Asa P. Randolph
Betsy Graves Reyneau
Oil on canvas, 1944
National Portrait Gallery
Many civil rights activists dismissed Asa Philip Randolph in his later years as too conservative in his approach to breaking down the barriers of racial segregation. But as a black labor organizer and pioneer of the twentieth-century civil rights movement, his militancy once led his opponents to regard him as the most dangerous Negro in America. Though negative, that characterization reflected the tremendous impact Randolph had in reshaping this country's racial relationships.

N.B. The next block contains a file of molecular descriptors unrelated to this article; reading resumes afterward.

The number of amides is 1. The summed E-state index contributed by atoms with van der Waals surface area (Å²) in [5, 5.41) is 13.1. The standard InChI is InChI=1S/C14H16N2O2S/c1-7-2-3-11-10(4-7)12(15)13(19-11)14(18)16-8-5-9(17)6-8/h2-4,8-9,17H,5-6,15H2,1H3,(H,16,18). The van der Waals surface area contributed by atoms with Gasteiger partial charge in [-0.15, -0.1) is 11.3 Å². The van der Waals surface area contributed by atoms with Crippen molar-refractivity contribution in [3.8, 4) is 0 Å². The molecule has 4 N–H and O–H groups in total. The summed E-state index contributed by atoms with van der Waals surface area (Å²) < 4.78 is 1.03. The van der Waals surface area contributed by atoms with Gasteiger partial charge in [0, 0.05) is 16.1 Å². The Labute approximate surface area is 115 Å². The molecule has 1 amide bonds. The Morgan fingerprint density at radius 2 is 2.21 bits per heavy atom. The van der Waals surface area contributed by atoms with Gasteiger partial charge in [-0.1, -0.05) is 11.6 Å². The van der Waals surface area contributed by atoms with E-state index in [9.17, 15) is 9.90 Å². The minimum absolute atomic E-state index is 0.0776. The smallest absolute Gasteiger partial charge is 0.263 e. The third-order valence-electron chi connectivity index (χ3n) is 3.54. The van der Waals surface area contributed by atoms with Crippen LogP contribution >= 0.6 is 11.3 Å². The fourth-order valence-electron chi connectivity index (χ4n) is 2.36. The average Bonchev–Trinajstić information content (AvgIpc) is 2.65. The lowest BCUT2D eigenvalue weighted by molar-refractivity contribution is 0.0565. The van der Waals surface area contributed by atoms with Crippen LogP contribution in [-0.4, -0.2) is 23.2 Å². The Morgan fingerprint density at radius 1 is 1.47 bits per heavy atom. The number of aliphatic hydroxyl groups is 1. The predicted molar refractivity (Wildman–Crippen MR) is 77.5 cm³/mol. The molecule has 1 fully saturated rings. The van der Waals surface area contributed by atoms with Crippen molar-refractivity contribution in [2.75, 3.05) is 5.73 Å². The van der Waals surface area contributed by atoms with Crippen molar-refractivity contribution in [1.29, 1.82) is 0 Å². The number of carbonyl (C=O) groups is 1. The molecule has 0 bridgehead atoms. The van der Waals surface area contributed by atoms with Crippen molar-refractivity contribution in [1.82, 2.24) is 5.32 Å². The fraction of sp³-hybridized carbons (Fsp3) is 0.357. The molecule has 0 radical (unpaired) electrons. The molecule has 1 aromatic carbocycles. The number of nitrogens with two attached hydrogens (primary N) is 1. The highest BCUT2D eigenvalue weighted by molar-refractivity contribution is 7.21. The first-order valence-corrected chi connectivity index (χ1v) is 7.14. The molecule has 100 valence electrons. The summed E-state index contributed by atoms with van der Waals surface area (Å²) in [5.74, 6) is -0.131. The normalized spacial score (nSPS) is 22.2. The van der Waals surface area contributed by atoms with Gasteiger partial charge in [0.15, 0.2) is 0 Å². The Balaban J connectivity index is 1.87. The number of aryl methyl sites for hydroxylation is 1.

In 1917, Randolph founded the militant and revolutionary magazine The Messenger, which was dedicated to the principles of labor unionism and socialism among blacks. By the mid-1920s, however, Randolph realized that African Americans were not going to be easily converted to socialism, and he began to channel his energies into trade-union organizing. In 1925 he organized the Brotherhood of Sleeping Car Porters, the first black union granted a charter by the American Federation of Labor. Randolph and his publication became catalysts for the integration of American labor, and played a decisive role in pressing for the establishment in 1941 of the Fair Employment Practices Committee, the first federal effort to eliminate racial discrimination from the workplace.